Ranked first in the Complete University Guide ranking for Medicine, Dundee’s five-year programme has a spiral curriculum that enables students to build knowledge year-on-year, meaning you will not have to learn everything in an area and remember it forever.
The degree starts with an eight-week block that explores the basics of the science that underpins Medicine in order to encourage clinical thinking skills. In the first three years, body systems and understanding normal and abnormal systems are taught before diving into clinical cases. Anatomy is also taught by dissection – Dundee uses Thiel-embalmed cadavers which mean that life-like tissue is retained. This allows students to get as close to experiencing the anatomy of living tissue as possible.
After the pre-clinical years, students have the opportunity to intercalate and gain a BMSc in various subjects. In years four and five, you transition into clinical training, which involves various placements that provide varied experience in different clinical areas and also allows you to put your training into practice.
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- Year of Study:
- 3rd Year
What are the best things about your medical school?
- The integrated nature of the course exposes you to patient contact early on. Your knowledge from teaching is put into practice immediately and you become more confident in taking histories and performing examinations on patients which is important.
- Dundee’s Centre for Anatomy and Human Identification is amongst the best in the UK. Anatomy is taught through dissection which is a dying art amongst medical schools, with technology replacing much of the teaching. The medical school use a unique embalming technique called the thiel soft-fix method, this preserves the cadavers with life-like flexibility and tissue quality.
- The medical school is situated within Ninewells hospital, which is one of the largest teaching hospitals in Europe. This gives students privileged access to wards, consultants and various learning opportunities to shadow/observe and get involved in projects and research.
What are the hardest things about your course?
- There is a vast amount of content, and it’s impossible to learn everything. Medicine is a constant learning process. At school, you may have sat exams in a modules or units, at medical school it is one big online exam with all the topics mixed in together. I found adapting and revising for this style of assessment challenging.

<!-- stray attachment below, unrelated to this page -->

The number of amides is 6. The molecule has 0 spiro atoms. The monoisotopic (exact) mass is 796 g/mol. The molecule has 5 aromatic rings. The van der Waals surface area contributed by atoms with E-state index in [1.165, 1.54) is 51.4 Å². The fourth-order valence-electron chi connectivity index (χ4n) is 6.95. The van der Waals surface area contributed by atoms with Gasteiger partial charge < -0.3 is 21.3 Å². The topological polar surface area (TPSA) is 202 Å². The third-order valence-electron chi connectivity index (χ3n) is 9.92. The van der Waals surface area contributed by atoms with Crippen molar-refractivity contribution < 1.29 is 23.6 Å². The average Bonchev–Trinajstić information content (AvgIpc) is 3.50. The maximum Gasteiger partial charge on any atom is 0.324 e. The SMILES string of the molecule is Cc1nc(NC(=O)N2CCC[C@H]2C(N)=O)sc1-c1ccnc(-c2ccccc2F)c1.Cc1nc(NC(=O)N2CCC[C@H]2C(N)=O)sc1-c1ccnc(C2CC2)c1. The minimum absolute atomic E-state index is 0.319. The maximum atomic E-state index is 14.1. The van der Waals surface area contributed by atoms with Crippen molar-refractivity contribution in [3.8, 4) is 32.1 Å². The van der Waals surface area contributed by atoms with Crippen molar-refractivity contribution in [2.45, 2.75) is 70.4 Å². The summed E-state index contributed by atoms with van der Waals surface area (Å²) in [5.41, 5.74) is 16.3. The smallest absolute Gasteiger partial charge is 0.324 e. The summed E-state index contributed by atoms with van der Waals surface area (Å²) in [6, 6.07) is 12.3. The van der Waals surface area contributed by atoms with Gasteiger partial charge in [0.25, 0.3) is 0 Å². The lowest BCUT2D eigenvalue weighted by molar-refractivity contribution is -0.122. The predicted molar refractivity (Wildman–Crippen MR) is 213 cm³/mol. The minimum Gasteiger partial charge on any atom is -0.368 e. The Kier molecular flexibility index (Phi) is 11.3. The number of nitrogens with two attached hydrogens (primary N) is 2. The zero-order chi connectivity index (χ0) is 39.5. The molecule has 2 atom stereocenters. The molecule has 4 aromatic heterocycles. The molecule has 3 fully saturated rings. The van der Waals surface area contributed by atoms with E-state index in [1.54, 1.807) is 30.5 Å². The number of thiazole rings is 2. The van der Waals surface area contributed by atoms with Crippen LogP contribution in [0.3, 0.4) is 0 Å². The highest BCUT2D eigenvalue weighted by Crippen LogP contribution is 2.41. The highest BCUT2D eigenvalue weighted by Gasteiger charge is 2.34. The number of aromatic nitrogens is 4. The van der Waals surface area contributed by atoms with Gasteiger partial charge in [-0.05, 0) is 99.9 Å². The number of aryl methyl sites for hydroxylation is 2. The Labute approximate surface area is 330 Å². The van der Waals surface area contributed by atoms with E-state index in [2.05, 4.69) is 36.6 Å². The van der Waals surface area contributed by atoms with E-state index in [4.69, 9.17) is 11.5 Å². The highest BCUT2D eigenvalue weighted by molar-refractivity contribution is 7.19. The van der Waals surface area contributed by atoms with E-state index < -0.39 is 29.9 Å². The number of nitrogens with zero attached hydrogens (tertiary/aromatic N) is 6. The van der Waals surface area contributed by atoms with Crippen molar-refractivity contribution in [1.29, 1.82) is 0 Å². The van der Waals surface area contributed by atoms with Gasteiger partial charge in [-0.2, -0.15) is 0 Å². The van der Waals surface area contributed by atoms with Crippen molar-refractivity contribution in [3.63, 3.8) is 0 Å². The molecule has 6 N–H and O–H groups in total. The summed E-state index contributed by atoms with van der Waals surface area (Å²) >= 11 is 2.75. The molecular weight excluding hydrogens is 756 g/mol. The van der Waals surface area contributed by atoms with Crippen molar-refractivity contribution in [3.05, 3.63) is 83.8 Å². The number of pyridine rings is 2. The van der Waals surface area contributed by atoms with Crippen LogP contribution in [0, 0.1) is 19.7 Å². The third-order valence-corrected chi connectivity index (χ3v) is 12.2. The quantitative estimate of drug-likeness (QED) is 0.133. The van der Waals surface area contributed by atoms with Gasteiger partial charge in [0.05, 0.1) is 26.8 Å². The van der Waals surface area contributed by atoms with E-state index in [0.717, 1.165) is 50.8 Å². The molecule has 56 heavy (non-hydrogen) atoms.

- Making the jump from school to University. You will have to learn how to become an independent learner. It is important you begin using resources outside of lectures to better your understanding of key concepts. Adapting to this style of learning can take time.
- Some people find living away from home easier than others, other experience homesickness. With medicine being an intense five-year course, it is important you visit the city and see whether you will like it there. Once you have a social circle and support, settling into university life becomes easier but it can take others a bit more time.
What’s the social side of your medical school like?
Dundee is small city but has a lot to offer in terms of nightlife, bars, pubs and restaurants. The medical school has its own society called DUMS who organise a range of events throughout the year including a Freshers Ball. You also have a number of other university societies ranging from politics to sports, so there is something for everyone to get involved in.
What tips would you give to somebody applying to your medical school?
- Get yourself experience dealing with people. This doesn’t have to be in the usual care home/hospital environment. It could be a retail job or just volunteering at a food bank. The MMI circuit tests communication and empathy skills so the more practice you have at this the better.
- Do your research – the Dundee medical school website has lots of information about various aspects of studying Medicine at Dundee. If you’re lucky enough to be invited to interview make sure you know the reasons why you would be suited to Dundee and why Dundee would suit you.
- Whilst grades and UCAT scores are important, it’s important you can show you are a well-rounded individual. Make sure you balance your academic work with some hobbies and extra-curricular activities which you can talk about at interview – and particularly the skills you have been able to hone whilst doing these, for example teamwork and leadership.